MONACO GP: A report card with a hint of wittiness by Froldi - FUNOANALISITECNICA F1ANALISITECNICA
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martedì 30 maggio 2017

MONACO GP: A report card with a hint of wittiness by Froldi

After 16 years, la rossa cleaned out Montecarlo’s roulette. Let’s hope it’s not going to take 16 more years to win again! Ferrari’s control over this Grand Prix was never questioned. It is somewhat shocking to see a podium without a Mercedes. In three whole seasons, it happened just four times. I hope they start to enjoy it (I hope to bring them bad luck!).



Vettel. Score: 9 ½. On Saturday, when being perfect would have been useful, he wasn’t perfect. One of Montecarlo’s secrets is not overdoing during the race otherwise, while trying to be faster, you just slow down and you may crash somewhere. On Sunday he did 3 record laps, and doing that he built his way to end up ahead of Raikkonen with a perfect overcut.



Raikkonen. Score: 9. On Saturday he was the opposite of Vettel; he did an extraordinary lap. On Sunday he started well and he was quite fast during the first part of the race, then he suddenly slowed the group, and it was clear to all those who watched the race objectively. It is very simple: Kimi doesn’t have - or, at least, yesterday didn’t have - Vettel’s rhythm during the race and he barely gained the upper hand on Bottas and Ricciardo. He had the Grand Prix in his hands and if Ferrari delayed Raikkonen’s pit stop (after Verstappen’s one), the ferraristas would have ended up being 2nd and 3rd. I think yesterday the team didn’t give any orders (and I’m not against them, just to be clear).





Vettel and Hamilton’s love story. Score: end credits? Hamilton is starting to feel uncomfortable in this relationship. His beloved German is starting to have some freedom and he’s appearing more on the front cover of the newspapers. Oh, you damned jealousy! Is this the end of the story?
Bum face prize 2017, gold. Score: Hamilton is the winner. The three-time world champion accuses Ferrari of favouring Vettel over Raikkonen. It’s like: “look who’s talking”! While he was saying that, St. Submissive was making some tea for him.

Hamilton. Score: 6 ½. The roller coaster keeps going on for the Anglo-Caribbean pilot. He said he had some unspecified problems to his single-seater, and he was protected by Toto that said the same thing (obviously, that’s what a team principal does). However, Villeneuve made it clear: Hamilton 3 years ago started to drive a spaceship, and now he’s used to it. The current single-seater is still incredibly fast, but it is very hard to push it to the limit. By the way, Montecarlo’s track doesn’t suit well the Mercedes (see: longest single-seater in the Circus). Basically, Hamilton took lightly Monaco’s weekend and, finding himself facing some difficulties, he didn’t do his best in his single-seater (or maybe he wasn’t focused on doing it).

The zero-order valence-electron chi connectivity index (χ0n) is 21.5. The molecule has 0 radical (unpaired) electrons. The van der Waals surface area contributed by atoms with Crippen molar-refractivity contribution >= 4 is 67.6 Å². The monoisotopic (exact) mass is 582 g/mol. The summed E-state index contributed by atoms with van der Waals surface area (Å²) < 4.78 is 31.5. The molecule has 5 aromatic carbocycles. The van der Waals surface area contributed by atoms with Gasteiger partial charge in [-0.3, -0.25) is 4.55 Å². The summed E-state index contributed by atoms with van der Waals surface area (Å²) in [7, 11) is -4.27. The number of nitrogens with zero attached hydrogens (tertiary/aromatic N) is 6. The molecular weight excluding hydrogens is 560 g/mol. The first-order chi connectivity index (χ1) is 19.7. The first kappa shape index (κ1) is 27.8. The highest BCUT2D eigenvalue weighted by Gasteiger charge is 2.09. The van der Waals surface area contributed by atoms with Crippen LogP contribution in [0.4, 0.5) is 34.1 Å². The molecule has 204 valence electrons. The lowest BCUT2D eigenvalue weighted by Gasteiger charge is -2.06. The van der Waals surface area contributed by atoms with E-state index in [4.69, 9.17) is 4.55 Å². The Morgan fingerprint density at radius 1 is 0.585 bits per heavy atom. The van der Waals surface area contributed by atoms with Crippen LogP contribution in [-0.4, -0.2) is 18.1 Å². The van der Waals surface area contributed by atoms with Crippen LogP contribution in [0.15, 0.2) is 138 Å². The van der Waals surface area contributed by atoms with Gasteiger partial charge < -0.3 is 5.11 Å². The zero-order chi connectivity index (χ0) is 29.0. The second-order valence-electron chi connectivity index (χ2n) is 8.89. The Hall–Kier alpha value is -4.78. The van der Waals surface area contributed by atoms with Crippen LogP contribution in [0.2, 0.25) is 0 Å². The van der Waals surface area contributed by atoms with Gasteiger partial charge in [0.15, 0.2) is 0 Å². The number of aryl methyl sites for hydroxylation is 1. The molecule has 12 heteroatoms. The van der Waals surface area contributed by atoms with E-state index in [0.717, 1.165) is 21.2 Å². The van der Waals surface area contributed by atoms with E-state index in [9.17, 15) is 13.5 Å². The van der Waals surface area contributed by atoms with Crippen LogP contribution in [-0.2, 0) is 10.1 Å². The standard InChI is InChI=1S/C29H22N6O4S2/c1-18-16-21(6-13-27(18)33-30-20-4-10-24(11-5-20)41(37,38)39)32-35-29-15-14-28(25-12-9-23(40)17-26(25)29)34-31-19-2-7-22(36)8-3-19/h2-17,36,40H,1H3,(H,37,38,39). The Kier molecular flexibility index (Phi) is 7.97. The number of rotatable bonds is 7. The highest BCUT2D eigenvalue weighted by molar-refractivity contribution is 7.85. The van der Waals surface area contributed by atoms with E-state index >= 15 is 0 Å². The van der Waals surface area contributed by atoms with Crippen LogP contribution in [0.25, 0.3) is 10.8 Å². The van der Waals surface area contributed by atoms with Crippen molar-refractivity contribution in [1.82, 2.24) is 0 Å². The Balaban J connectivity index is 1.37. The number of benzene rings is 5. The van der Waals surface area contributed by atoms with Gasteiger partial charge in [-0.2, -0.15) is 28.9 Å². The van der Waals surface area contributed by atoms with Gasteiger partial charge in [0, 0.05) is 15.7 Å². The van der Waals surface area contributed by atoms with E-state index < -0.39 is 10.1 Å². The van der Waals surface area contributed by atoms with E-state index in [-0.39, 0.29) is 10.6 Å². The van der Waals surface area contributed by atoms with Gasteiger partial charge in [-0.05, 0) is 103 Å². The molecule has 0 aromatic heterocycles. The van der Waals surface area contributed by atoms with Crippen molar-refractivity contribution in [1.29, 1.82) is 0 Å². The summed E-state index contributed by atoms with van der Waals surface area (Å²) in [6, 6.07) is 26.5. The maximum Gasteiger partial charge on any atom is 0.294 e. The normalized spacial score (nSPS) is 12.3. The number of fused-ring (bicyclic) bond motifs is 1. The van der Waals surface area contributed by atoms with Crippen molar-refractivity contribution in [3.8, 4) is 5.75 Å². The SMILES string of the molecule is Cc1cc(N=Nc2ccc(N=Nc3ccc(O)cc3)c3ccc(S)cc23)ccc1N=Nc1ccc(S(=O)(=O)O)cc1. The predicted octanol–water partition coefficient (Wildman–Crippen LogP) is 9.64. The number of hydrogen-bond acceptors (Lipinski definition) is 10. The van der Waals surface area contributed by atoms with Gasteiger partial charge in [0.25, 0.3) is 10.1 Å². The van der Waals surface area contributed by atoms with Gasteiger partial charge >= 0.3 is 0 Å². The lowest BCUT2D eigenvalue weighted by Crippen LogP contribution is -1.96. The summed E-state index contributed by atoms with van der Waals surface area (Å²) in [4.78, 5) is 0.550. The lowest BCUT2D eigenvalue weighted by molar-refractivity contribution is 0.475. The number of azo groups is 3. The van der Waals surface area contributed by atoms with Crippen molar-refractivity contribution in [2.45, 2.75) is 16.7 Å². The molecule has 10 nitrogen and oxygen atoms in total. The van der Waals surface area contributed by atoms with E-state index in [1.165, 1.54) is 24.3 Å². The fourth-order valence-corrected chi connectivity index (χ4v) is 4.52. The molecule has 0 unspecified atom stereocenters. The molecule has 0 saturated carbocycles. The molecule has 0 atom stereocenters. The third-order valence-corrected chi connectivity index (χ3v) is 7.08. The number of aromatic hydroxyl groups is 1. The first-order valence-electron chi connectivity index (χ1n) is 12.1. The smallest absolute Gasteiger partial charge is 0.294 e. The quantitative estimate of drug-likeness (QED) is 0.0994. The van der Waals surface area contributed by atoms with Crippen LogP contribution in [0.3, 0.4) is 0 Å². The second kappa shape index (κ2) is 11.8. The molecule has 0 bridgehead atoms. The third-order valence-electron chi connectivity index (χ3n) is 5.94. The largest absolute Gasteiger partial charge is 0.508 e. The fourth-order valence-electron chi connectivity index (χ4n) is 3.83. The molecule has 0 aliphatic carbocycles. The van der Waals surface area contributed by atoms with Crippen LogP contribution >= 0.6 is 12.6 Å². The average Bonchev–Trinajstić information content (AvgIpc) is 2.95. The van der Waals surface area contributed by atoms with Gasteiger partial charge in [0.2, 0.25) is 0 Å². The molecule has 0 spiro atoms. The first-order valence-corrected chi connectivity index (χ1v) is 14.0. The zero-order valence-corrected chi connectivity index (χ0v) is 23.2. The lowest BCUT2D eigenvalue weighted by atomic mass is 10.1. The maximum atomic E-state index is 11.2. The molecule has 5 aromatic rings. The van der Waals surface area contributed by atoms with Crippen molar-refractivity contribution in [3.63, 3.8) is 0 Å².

Bottas. Score: 9. The opposite compared to Hamilton. Bottas is comfortable, or at least less uncomfortable, on this Mercedes (after all, last year he drove a Williams which os not exactly a supercar). He also had many difficulties on Thursday and Saturday. But he figured out how to take the best out of his single-seater. The 4th place is more Ricciardo’s merit than his demerit.

Ricciardo. Score: 9+. The good “curlyhead” loves Monaco’s circuit. Yesterday’s was a beautiful and tight (and lucky) race. Sooner or later the luck will come his way and give him at least one victory in Monaco.



Wehrlein. Score: Ask Ivan Capelli. He doesn’t have any fault in the crash with Button, but I didn’t think that after Capelli and his unfortunate adventure in Ferrari (1992), I would see another single-seater in that position and in that circuit.

Button. Score: 5. He’s back for the grace received (Alonso is busy in Indianapolis), he wasn’t bad during the weekend, but during the race he was a disaster and that’s it.

Perez. Score: “jinx”. He’s been amazing during many GPs, someone suggests Ferrari (probably in 2018), then he goes crazy. A talisman would be useful, a little horn (red, obviously) inside the cockpit.

Team Ferrari. Score: 12. They made no mistakes.

Rosberg’s pleasure. Score: 12. Guess who was the happiest for Ferrari’s double win? You know that young man who did the interviews shortly after the podium? Yes, him, exactly. He was glowing. I may be perfidious, but I imagine the happy dace that the current world champion, now former pilot, did in his mind when he saw Hamilton plodding along in the GP’s rear. Someone says that Rosberg pulled Mercedes’ chestnuts out of the fire more than once because he was better than Hamilton in setting up the single-seater. I’m starting to think that it went this way.



Gené’s love for Ferrari. Score: immeasurable. After the race he had the facial expression of someone who wanted to scream, dance and do the conga with all the Ferrari mechanics for the happiness of Ferrari’s double win, but he couldn’t do it because he was trying to be serious and aloof.

Alonso’s axiom. Score: the facts. If your name is Alonso and you have a Honda engine behind your back, it doesn’t matter where you’re racing, sooner or later the engine will break.

P.S. Canadian Grand Prix is coming in two weeks. I predict a perky and ready to fight Mercedes. But, who knows, maybe Gilles will lend us a hand from above…

Mariano Froldi

Translated by Isabella Lai

Cristiano Sponton

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